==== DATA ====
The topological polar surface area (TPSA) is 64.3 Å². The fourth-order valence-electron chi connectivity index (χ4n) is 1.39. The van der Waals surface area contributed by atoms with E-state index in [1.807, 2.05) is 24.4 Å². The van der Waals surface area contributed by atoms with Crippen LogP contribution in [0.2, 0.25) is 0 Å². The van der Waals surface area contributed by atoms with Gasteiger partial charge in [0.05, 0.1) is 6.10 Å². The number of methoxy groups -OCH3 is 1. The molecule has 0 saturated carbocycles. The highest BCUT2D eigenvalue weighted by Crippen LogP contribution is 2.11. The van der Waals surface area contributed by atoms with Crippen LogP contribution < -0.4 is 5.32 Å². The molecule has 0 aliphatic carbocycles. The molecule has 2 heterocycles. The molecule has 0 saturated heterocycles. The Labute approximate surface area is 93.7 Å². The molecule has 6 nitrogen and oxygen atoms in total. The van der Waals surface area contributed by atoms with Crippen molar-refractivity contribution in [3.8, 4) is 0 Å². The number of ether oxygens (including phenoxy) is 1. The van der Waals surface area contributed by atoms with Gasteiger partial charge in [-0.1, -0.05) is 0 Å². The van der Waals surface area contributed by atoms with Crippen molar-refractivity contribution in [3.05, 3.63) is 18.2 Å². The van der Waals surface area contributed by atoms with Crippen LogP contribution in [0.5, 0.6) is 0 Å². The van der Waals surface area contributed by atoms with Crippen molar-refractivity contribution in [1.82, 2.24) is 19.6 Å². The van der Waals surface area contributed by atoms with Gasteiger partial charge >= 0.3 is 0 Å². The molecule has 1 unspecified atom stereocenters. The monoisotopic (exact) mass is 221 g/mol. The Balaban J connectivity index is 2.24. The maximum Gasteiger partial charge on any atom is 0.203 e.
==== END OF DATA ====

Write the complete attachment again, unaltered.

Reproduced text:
The topological polar surface area (TPSA) is 64.3 Å². The fourth-order valence-electron chi connectivity index (χ4n) is 1.39. The van der Waals surface area contributed by atoms with E-state index in [1.807, 2.05) is 24.4 Å². The van der Waals surface area contributed by atoms with Crippen LogP contribution in [0.2, 0.25) is 0 Å². The van der Waals surface area contributed by atoms with Gasteiger partial charge in [0.05, 0.1) is 6.10 Å². The number of methoxy groups -OCH3 is 1. The molecule has 0 saturated carbocycles. The highest BCUT2D eigenvalue weighted by Crippen LogP contribution is 2.11. The van der Waals surface area contributed by atoms with Crippen LogP contribution < -0.4 is 5.32 Å². The molecule has 0 aliphatic carbocycles. The molecule has 2 heterocycles. The molecule has 0 saturated heterocycles. The Labute approximate surface area is 93.7 Å². The molecule has 6 nitrogen and oxygen atoms in total. The van der Waals surface area contributed by atoms with Crippen molar-refractivity contribution in [3.8, 4) is 0 Å². The number of ether oxygens (including phenoxy) is 1. The van der Waals surface area contributed by atoms with Gasteiger partial charge in [-0.1, -0.05) is 0 Å². The van der Waals surface area contributed by atoms with Crippen molar-refractivity contribution in [3.05, 3.63) is 18.2 Å². The van der Waals surface area contributed by atoms with Crippen LogP contribution in [0.5, 0.6) is 0 Å². The van der Waals surface area contributed by atoms with Crippen molar-refractivity contribution in [1.82, 2.24) is 19.6 Å². The van der Waals surface area contributed by atoms with Gasteiger partial charge >= 0.3 is 0 Å². The molecule has 1 unspecified atom stereocenters. The monoisotopic (exact) mass is 221 g/mol. The Balaban J connectivity index is 2.24. The maximum Gasteiger partial charge on any atom is 0.203 e.